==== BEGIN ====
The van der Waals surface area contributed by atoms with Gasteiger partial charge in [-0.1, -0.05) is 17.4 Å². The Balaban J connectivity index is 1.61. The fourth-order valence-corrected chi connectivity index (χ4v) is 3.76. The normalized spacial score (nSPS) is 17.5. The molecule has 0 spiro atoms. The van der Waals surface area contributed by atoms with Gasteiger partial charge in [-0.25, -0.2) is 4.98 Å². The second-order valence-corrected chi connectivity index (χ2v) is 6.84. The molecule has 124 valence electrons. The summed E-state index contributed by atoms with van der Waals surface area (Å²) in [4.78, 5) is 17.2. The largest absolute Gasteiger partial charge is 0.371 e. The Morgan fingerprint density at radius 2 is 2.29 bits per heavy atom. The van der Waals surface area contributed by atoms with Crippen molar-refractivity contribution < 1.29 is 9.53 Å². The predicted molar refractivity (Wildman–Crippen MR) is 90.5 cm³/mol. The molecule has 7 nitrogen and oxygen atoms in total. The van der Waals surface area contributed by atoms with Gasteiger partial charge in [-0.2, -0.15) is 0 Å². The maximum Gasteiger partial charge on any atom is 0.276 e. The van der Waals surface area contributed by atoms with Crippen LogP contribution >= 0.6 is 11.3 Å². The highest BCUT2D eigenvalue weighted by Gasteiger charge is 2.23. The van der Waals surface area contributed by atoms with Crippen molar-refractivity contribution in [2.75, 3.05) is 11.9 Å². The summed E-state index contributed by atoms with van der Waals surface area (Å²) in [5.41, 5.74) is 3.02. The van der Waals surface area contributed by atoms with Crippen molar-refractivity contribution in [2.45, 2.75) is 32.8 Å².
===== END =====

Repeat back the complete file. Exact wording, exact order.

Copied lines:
The van der Waals surface area contributed by atoms with Gasteiger partial charge in [-0.1, -0.05) is 17.4 Å². The Balaban J connectivity index is 1.61. The fourth-order valence-corrected chi connectivity index (χ4v) is 3.76. The normalized spacial score (nSPS) is 17.5. The molecule has 0 spiro atoms. The van der Waals surface area contributed by atoms with Gasteiger partial charge in [-0.25, -0.2) is 4.98 Å². The second-order valence-corrected chi connectivity index (χ2v) is 6.84. The molecule has 124 valence electrons. The summed E-state index contributed by atoms with van der Waals surface area (Å²) in [4.78, 5) is 17.2. The largest absolute Gasteiger partial charge is 0.371 e. The Morgan fingerprint density at radius 2 is 2.29 bits per heavy atom. The van der Waals surface area contributed by atoms with Crippen molar-refractivity contribution < 1.29 is 9.53 Å². The predicted molar refractivity (Wildman–Crippen MR) is 90.5 cm³/mol. The molecule has 7 nitrogen and oxygen atoms in total. The van der Waals surface area contributed by atoms with Gasteiger partial charge in [-0.2, -0.15) is 0 Å². The maximum Gasteiger partial charge on any atom is 0.276 e. The van der Waals surface area contributed by atoms with Crippen LogP contribution >= 0.6 is 11.3 Å². The highest BCUT2D eigenvalue weighted by Gasteiger charge is 2.23. The van der Waals surface area contributed by atoms with Crippen molar-refractivity contribution in [2.75, 3.05) is 11.9 Å². The summed E-state index contributed by atoms with van der Waals surface area (Å²) in [5.41, 5.74) is 3.02. The van der Waals surface area contributed by atoms with Crippen molar-refractivity contribution in [2.45, 2.75) is 32.8 Å².